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Description de l’éditeur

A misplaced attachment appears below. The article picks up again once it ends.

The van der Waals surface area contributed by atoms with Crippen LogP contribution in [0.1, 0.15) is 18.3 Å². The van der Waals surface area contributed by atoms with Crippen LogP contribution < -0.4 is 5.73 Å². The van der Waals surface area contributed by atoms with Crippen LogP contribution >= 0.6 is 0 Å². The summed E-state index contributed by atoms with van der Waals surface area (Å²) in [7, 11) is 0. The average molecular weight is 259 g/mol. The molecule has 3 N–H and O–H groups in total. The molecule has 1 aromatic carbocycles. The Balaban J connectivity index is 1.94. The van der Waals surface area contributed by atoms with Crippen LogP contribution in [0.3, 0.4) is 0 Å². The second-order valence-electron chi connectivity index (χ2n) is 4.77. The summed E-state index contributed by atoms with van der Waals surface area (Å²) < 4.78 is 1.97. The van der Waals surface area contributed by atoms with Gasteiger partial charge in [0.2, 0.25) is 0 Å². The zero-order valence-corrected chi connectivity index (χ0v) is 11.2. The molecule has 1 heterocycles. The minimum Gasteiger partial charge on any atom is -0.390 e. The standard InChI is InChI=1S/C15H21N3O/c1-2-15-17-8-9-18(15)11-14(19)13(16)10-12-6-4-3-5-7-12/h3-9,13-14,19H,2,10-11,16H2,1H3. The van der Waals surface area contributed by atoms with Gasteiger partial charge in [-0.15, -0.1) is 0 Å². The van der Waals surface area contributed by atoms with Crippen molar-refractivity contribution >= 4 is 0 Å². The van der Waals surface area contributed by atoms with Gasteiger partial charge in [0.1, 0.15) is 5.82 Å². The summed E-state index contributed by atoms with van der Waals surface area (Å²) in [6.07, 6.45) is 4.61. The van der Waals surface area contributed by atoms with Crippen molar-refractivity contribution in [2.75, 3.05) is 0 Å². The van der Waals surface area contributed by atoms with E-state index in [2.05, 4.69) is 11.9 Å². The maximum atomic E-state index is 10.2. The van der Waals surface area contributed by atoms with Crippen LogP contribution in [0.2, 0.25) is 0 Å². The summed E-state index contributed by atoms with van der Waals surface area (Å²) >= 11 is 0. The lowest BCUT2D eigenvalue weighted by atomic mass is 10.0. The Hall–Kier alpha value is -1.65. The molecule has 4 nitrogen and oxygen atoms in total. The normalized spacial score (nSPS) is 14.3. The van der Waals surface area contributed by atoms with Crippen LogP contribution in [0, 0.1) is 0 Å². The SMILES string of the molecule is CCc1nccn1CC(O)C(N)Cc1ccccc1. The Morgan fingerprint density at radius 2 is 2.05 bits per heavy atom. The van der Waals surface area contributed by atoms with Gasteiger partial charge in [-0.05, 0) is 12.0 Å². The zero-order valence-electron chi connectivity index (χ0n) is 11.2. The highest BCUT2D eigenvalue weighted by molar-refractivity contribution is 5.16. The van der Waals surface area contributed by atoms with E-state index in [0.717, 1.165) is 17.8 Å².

This book examines the lyrical voice of Sophocles' heroes and argues that their identities are grounded in poetic identity and power. It begins by looking at how voice can be distinguished in Greek tragedy and by exploring ways that the language of tragedy was influenced by other kinds of poetry in late fifth-century Athens. In subsequent chapters, Professor Nooter undertakes close readings of Sophocles' plays to show how the voice of each hero is inflected by song and other markers of lyric poetry. She then argues that the heroes' lyrical voices set them apart from their communities and lend them the authority and abilities of poets. Close analysis of the Greek texts is supplemented by translations and discussions of poetic features more generally, such as apostrophe and address. This study offers new insight into the ways that Sophoclean tragedy inherits and refracts the traditions of other poetic genres.